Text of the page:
News & Views

The world of manager selection advice with no research

How would trustees react if their investment consultant suggested that they invest all their assets with a single fund manager so there was no diversification benefit in the decision?  Furthermore, the investment consultant stated that they had carried out no research on the manager or sector, had no idea whether the manager was ‘best in class’, that they had not completed any due diligence on the operational capability of the firm and had no idea whether the fees being proposed represented good value or not.  However, the trustees need not be concerned at their lack of research as all the fees from this asset management contract would be paid to the investment consulting firm and, quite possibly, the consultant would be directly rewarded in their bonus for facilitating the change.  It sounds absurd, but this is exactly what many investment consultancy firms are effectively saying when they recommend their in-house fiduciary management services.

No doubt, many of the investment consultancy firms, would counter with the argument that they are not really acting as an investment manager, but that fiduciary management is simply a more efficient way of them implementing their best ideas.  Whether this is justifiable or not, trustees should be aware that if they appoint a firm as a fiduciary manager they will end up with an investment management agreement with that firm and a significant change in the governance arrangements of their scheme. 

Clearly, any such change should have prompted the investment consultant to recommend that a similar process be followed in selecting a fiduciary manager as when selecting any other fund manager.  A failure to do so clearly undermines the independence of the investment consultant’s advice.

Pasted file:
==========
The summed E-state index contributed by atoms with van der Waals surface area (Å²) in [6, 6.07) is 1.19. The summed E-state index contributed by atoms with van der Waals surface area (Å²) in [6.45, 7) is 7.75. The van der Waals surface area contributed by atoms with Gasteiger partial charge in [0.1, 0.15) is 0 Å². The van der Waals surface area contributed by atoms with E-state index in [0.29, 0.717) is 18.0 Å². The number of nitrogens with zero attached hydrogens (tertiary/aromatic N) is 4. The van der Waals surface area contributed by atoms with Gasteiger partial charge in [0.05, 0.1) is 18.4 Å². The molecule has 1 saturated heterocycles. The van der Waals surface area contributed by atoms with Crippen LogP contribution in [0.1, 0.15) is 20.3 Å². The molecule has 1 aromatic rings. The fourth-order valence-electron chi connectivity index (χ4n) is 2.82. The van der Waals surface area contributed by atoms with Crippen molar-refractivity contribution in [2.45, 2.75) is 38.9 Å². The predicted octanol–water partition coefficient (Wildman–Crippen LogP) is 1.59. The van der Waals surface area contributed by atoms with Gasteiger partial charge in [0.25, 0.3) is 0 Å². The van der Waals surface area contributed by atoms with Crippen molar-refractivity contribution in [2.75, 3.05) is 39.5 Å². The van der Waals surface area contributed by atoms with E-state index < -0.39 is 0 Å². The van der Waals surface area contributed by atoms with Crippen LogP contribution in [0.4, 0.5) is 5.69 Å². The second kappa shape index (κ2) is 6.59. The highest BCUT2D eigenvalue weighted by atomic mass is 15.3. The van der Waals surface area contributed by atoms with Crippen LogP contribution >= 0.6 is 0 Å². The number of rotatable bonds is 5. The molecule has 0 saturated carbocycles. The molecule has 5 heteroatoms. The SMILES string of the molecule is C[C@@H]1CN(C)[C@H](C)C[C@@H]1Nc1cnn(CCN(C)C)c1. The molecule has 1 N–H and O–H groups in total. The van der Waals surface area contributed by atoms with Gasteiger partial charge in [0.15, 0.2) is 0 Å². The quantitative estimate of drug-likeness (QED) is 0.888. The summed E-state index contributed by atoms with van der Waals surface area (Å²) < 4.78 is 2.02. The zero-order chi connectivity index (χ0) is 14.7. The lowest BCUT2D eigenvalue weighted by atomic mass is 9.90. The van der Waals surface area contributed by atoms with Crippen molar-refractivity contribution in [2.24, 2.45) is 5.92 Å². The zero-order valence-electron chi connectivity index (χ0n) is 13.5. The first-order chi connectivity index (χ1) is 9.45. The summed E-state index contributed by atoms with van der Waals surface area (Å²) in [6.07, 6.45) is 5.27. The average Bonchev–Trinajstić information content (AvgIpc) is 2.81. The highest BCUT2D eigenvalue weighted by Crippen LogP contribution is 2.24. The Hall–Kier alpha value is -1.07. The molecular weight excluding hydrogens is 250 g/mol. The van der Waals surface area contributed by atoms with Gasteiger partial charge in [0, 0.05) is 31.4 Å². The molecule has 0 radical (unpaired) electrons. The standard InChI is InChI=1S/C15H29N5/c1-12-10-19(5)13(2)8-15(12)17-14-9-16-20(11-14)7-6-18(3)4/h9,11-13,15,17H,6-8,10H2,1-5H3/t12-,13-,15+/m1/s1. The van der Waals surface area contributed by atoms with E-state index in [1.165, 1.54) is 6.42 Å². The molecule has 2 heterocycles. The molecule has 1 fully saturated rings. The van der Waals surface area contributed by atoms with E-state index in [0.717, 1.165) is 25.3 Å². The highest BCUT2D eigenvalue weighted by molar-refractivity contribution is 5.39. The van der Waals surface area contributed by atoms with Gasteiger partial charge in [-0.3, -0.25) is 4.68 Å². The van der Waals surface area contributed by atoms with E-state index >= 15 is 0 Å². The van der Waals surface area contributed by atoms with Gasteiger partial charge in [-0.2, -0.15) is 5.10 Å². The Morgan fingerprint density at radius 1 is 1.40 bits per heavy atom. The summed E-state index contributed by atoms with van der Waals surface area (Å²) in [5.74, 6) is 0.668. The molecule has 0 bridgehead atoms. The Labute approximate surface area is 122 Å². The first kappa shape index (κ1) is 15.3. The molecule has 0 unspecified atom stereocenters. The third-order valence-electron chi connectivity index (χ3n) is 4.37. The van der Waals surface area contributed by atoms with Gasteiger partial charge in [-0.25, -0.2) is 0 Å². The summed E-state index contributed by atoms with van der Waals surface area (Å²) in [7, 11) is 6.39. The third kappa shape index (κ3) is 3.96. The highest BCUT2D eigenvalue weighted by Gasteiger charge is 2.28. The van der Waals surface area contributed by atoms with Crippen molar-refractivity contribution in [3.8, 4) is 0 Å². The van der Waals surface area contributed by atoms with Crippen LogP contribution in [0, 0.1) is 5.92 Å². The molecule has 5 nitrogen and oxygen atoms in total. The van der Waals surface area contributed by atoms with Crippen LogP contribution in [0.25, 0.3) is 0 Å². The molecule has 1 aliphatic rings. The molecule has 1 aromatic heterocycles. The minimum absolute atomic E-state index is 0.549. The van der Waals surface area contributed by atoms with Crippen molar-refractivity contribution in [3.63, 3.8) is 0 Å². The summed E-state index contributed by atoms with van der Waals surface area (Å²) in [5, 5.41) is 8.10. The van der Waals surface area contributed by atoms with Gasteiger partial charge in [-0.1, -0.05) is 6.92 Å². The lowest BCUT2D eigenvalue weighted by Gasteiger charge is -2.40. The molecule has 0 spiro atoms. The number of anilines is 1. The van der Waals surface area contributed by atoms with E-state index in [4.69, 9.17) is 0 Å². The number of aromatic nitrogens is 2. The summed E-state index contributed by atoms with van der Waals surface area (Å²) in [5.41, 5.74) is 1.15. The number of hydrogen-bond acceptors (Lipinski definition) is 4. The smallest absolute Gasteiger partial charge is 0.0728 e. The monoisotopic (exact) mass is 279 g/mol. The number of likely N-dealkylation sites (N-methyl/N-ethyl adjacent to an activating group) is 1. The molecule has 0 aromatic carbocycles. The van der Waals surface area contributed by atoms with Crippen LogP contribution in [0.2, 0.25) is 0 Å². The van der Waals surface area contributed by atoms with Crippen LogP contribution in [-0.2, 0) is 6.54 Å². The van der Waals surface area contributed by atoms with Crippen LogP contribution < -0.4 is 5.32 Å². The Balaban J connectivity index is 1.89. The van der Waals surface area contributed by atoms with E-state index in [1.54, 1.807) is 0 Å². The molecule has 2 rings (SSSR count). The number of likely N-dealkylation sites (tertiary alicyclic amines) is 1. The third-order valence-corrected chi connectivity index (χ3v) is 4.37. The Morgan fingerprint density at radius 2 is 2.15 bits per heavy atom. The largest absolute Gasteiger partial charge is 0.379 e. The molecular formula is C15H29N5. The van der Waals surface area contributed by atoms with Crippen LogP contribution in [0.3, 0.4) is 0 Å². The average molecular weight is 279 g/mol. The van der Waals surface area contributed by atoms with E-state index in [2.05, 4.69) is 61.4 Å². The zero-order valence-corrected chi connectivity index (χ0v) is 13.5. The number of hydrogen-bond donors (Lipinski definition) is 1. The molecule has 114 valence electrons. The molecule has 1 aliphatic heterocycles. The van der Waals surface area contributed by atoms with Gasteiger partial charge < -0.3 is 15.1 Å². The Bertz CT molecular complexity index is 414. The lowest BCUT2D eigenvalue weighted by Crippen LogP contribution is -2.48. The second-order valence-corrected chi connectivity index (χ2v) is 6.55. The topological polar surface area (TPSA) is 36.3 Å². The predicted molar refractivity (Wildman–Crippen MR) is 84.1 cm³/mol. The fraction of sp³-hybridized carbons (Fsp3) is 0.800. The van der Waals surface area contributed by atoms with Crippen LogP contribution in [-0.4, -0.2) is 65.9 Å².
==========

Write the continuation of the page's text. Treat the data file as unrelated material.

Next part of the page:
Since the announcement last week that the Financial Conduct Authority would examine potential conflicts of interest in the investment consulting sector there has been significant comment about investment consultants promoting their own fiduciary management services.  It is right that there has been.

Investment consultants are appointed by trustee boards to provide them with independent advice in the areas of strategic investment, asset allocation and manager selection.  When it comes to manager selection trustees expect that the investment consultant will have carried out detailed research on the manager and a full review of managers in the sector before either recommending a manager or providing a short list of ‘best in class’ managers.  Trustees are protected from any failure in the process, as manager selection decisions will be diversified across a number of different asset managers.  The approach, although it does have some flaws, has worked effectively for pension funds for many years.

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24th November 2015